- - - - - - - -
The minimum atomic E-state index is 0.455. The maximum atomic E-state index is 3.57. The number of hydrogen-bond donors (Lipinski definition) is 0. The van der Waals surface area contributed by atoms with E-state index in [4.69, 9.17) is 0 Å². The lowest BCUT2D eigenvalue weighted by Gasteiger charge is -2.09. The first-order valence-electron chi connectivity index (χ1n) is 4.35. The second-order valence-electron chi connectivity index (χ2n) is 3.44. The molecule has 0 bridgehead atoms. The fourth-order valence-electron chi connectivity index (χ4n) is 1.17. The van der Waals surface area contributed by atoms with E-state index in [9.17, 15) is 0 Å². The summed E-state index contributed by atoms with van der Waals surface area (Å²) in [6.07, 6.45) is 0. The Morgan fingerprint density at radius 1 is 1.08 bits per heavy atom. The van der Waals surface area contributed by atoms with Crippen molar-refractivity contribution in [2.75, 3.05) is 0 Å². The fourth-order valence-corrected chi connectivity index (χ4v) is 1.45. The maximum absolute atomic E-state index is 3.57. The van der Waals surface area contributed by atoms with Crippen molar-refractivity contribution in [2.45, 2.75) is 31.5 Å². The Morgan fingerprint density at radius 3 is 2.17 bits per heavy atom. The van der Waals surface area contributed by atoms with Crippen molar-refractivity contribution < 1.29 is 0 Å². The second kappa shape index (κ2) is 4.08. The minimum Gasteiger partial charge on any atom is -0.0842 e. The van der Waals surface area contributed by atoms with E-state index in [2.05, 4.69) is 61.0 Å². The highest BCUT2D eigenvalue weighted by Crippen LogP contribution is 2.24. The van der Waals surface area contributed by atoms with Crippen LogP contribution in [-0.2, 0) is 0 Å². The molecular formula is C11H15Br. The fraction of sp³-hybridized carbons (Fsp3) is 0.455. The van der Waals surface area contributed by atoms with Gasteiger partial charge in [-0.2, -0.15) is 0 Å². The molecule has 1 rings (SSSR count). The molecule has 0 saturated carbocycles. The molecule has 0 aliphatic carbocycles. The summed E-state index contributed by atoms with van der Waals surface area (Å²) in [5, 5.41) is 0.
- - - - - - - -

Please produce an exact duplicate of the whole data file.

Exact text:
The minimum atomic E-state index is 0.455. The maximum atomic E-state index is 3.57. The number of hydrogen-bond donors (Lipinski definition) is 0. The van der Waals surface area contributed by atoms with E-state index in [4.69, 9.17) is 0 Å². The lowest BCUT2D eigenvalue weighted by Gasteiger charge is -2.09. The first-order valence-electron chi connectivity index (χ1n) is 4.35. The second-order valence-electron chi connectivity index (χ2n) is 3.44. The molecule has 0 bridgehead atoms. The fourth-order valence-electron chi connectivity index (χ4n) is 1.17. The van der Waals surface area contributed by atoms with E-state index in [9.17, 15) is 0 Å². The summed E-state index contributed by atoms with van der Waals surface area (Å²) in [6.07, 6.45) is 0. The Morgan fingerprint density at radius 1 is 1.08 bits per heavy atom. The van der Waals surface area contributed by atoms with Crippen molar-refractivity contribution in [2.75, 3.05) is 0 Å². The fourth-order valence-corrected chi connectivity index (χ4v) is 1.45. The maximum absolute atomic E-state index is 3.57. The van der Waals surface area contributed by atoms with Crippen molar-refractivity contribution in [2.45, 2.75) is 31.5 Å². The Morgan fingerprint density at radius 3 is 2.17 bits per heavy atom. The van der Waals surface area contributed by atoms with Crippen molar-refractivity contribution < 1.29 is 0 Å². The second kappa shape index (κ2) is 4.08. The minimum Gasteiger partial charge on any atom is -0.0842 e. The van der Waals surface area contributed by atoms with E-state index in [2.05, 4.69) is 61.0 Å². The highest BCUT2D eigenvalue weighted by Crippen LogP contribution is 2.24. The van der Waals surface area contributed by atoms with Crippen LogP contribution in [-0.2, 0) is 0 Å². The molecular formula is C11H15Br. The fraction of sp³-hybridized carbons (Fsp3) is 0.455. The van der Waals surface area contributed by atoms with Gasteiger partial charge in [-0.2, -0.15) is 0 Å². The molecule has 1 rings (SSSR count). The molecule has 0 saturated carbocycles. The molecule has 0 aliphatic carbocycles. The summed E-state index contributed by atoms with van der Waals surface area (Å²) in [5, 5.41) is 0.